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Globe Editorial

How to spread the stimulus

March 24, 2009
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MORE Massachusetts residents are experiencing the heavy weight of empty pockets. Competition for jobs has more than doubled over the past year, and unemployment rates are pushing 8 percent. Frustration is especially high in poor neighborhoods, where residents are demanding that the Patrick administration cut them in for a significant portion of the estimated 79,000 jobs anticipated through the state's $8.7 billion share of federal stimulus funds.

A coalition of 35 groups led by the nonprofit Massachusetts Communities Action Network is asking the Patrick administration to set aside 15 percent of those jobs for low-income, chronically unemployed, and out-of-work youths. Angry speakers at a recent meeting organized by the Union of Minority Neighborhoods also demanded a share of the public works jobs from the $438 million earmarked for road and bridge repair and other projects. The construction industry has been especially hard hit in the economic downturn. And minority workers, who have fought with only limited success to break into the trade unions, are afraid that unionized workers will squeeze them out of the new opportunity.

The concern in low income communities is genuine. But this is no time for the state to be locking itself into inflexible quotas, not when job loss is spreading through all levels of the society. Strict hiring set-asides are too clumsy in an environment requiring rapid deployment of stimulus funds, such as "shovel ready" construction projects.

"It's not neat and simple," explains state Labor Secretary Suzanne Bump. "You can't say, 'Just give me a 15 percent set-aside,' when people are lacking in the skills necessary to do the job." Bump is taking a hard line. But it's the right one, given that the state is also committing $56 million in stimulus funds to train low-income workers and the chronically unemployed.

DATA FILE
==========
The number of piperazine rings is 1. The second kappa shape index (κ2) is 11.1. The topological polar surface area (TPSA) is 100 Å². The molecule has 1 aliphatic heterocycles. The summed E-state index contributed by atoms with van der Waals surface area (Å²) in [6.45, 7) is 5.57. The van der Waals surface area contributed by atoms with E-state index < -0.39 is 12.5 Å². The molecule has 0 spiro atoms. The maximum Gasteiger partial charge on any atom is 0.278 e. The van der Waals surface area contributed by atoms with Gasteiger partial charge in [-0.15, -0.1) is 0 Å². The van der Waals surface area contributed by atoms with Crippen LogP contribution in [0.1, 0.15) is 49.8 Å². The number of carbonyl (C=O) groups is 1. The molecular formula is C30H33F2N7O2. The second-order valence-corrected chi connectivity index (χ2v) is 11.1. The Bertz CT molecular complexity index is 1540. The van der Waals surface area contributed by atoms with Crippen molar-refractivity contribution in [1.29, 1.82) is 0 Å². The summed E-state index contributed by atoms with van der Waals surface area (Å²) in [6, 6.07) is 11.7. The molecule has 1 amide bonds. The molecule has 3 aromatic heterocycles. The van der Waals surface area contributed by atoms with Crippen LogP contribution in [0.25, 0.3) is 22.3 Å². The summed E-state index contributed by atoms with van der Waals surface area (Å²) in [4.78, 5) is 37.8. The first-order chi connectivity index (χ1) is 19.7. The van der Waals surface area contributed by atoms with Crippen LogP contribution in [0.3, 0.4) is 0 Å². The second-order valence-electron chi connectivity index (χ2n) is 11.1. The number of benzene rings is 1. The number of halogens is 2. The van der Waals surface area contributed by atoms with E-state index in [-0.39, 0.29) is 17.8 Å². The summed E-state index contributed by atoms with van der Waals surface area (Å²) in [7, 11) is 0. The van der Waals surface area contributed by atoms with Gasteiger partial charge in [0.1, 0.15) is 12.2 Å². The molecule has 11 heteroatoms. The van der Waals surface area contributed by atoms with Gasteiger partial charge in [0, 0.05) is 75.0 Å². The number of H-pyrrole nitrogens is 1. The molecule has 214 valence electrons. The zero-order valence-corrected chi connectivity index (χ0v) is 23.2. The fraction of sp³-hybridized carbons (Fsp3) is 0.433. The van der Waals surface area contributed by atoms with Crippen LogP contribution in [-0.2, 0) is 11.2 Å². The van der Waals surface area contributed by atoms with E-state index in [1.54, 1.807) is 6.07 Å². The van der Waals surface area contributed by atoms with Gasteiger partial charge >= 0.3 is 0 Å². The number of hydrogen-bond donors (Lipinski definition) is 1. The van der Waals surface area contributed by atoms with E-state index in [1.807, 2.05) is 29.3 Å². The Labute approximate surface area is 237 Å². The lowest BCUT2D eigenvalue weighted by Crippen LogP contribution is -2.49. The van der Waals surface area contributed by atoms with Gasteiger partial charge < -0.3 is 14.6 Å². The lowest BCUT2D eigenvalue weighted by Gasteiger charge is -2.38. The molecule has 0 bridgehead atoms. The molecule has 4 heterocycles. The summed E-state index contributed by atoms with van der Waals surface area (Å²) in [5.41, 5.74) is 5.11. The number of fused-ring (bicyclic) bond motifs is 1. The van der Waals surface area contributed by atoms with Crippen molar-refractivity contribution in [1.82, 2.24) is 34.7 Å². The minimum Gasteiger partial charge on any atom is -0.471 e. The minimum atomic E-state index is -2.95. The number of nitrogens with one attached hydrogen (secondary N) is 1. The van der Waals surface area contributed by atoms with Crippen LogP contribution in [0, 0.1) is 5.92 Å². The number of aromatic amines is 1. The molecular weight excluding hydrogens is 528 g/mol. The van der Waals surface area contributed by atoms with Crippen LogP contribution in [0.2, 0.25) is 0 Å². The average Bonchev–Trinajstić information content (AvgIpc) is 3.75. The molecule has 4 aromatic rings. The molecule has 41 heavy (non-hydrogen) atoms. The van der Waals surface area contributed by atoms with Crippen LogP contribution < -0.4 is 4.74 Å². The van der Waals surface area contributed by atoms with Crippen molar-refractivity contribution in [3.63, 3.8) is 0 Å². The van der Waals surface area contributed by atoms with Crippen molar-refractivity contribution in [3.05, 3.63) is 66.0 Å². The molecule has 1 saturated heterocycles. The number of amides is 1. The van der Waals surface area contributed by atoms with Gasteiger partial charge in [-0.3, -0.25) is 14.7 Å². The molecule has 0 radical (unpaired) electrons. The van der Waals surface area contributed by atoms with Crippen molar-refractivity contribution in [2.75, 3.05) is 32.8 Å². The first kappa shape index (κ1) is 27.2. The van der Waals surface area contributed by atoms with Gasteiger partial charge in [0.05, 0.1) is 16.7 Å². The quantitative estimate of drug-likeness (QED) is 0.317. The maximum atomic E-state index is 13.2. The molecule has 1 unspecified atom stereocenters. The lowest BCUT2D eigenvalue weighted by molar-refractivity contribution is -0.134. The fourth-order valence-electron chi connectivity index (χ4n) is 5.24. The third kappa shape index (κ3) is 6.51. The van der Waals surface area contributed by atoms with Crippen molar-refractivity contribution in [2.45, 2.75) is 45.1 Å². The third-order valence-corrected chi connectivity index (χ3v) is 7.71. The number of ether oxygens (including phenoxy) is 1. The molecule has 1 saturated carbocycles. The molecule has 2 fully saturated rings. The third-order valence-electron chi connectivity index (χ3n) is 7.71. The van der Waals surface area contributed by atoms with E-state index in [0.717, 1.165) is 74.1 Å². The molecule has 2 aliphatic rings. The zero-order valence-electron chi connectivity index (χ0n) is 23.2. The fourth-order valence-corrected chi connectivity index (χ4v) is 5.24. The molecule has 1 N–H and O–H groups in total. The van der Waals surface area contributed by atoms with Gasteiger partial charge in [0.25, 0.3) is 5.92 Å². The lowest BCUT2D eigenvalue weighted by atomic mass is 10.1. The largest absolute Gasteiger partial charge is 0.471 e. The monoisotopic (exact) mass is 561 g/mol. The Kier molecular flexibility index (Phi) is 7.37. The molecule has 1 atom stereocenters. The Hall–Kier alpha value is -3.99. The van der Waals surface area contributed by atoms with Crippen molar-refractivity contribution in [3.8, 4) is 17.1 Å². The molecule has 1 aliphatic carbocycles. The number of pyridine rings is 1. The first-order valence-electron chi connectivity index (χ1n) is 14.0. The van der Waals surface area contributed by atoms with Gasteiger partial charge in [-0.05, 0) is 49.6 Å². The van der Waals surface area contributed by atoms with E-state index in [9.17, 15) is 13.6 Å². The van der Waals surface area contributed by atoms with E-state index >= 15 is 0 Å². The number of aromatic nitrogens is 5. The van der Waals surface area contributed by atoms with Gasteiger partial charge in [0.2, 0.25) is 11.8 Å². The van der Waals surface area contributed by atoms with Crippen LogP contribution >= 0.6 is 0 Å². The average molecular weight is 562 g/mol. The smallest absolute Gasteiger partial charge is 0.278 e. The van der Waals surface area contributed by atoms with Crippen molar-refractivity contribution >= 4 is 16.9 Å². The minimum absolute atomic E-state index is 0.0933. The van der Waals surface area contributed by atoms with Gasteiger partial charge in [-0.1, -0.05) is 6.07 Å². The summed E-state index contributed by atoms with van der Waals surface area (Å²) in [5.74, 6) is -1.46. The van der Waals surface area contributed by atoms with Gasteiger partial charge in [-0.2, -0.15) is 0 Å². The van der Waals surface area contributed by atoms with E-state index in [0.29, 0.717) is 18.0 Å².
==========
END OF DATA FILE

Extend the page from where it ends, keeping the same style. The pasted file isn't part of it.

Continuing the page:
Still, the administration is showing creativity to ensure that less-experienced workers aren't left behind. On Friday, the governor filed legislation requiring that apprentices be given 20 percent of the hours on public works contracts over $1 million under the stimulus plan.

Bump also says she will be pressing vocational schools and community colleges to provide group trainings in areas with good job prospects, such as weatherization and energy efficiency. Many unskilled workers are under the false assumption that they can just walk off the streets into jobs requiring them to blow insulation into walls or perform energy audits. But securing such jobs will require technical training.

Training opportunities for long-term careers will prove more valuable for low-income workers than short-term set-asides.

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